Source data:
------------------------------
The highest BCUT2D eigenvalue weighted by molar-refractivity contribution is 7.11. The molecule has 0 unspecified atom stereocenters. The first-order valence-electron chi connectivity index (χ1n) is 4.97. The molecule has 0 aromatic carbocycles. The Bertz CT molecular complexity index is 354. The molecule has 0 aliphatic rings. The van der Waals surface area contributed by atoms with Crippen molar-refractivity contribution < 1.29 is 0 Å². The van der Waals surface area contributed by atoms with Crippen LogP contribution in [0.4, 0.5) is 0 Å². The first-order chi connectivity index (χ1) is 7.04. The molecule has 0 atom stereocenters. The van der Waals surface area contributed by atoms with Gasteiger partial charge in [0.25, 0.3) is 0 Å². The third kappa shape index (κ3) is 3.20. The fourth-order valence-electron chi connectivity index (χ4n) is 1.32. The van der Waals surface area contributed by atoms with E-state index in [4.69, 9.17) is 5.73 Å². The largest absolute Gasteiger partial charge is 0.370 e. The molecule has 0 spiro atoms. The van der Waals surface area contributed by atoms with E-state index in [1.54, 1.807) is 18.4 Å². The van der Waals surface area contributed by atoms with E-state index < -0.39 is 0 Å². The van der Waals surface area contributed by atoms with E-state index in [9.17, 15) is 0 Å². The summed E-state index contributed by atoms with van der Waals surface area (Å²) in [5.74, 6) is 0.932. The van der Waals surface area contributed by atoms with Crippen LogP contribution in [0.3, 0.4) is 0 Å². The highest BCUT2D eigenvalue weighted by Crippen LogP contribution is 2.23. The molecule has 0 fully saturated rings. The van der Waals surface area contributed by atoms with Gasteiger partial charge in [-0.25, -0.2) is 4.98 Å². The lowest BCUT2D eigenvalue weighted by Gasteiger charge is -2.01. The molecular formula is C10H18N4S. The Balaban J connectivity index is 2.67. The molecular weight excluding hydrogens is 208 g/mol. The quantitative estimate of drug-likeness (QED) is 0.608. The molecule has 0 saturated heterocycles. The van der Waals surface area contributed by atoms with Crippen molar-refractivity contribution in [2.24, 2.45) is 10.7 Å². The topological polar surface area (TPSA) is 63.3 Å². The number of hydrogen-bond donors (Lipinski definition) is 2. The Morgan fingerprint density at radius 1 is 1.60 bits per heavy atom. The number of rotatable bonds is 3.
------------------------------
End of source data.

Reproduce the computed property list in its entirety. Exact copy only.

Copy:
The highest BCUT2D eigenvalue weighted by molar-refractivity contribution is 7.11. The molecule has 0 unspecified atom stereocenters. The first-order valence-electron chi connectivity index (χ1n) is 4.97. The molecule has 0 aromatic carbocycles. The Bertz CT molecular complexity index is 354. The molecule has 0 aliphatic rings. The van der Waals surface area contributed by atoms with Crippen molar-refractivity contribution < 1.29 is 0 Å². The van der Waals surface area contributed by atoms with Crippen LogP contribution in [0.4, 0.5) is 0 Å². The first-order chi connectivity index (χ1) is 7.04. The molecule has 0 atom stereocenters. The van der Waals surface area contributed by atoms with Gasteiger partial charge in [0.25, 0.3) is 0 Å². The third kappa shape index (κ3) is 3.20. The fourth-order valence-electron chi connectivity index (χ4n) is 1.32. The van der Waals surface area contributed by atoms with E-state index in [4.69, 9.17) is 5.73 Å². The largest absolute Gasteiger partial charge is 0.370 e. The molecule has 0 spiro atoms. The van der Waals surface area contributed by atoms with E-state index in [1.54, 1.807) is 18.4 Å². The van der Waals surface area contributed by atoms with E-state index < -0.39 is 0 Å². The van der Waals surface area contributed by atoms with E-state index in [9.17, 15) is 0 Å². The summed E-state index contributed by atoms with van der Waals surface area (Å²) in [5.74, 6) is 0.932. The van der Waals surface area contributed by atoms with Crippen LogP contribution in [0.3, 0.4) is 0 Å². The highest BCUT2D eigenvalue weighted by Crippen LogP contribution is 2.23. The molecule has 0 fully saturated rings. The van der Waals surface area contributed by atoms with Gasteiger partial charge in [-0.25, -0.2) is 4.98 Å². The lowest BCUT2D eigenvalue weighted by Gasteiger charge is -2.01. The molecular formula is C10H18N4S. The Balaban J connectivity index is 2.67. The molecular weight excluding hydrogens is 208 g/mol. The quantitative estimate of drug-likeness (QED) is 0.608. The molecule has 0 saturated heterocycles. The van der Waals surface area contributed by atoms with Crippen molar-refractivity contribution in [2.24, 2.45) is 10.7 Å². The topological polar surface area (TPSA) is 63.3 Å². The number of hydrogen-bond donors (Lipinski definition) is 2. The Morgan fingerprint density at radius 1 is 1.60 bits per heavy atom. The number of rotatable bonds is 3.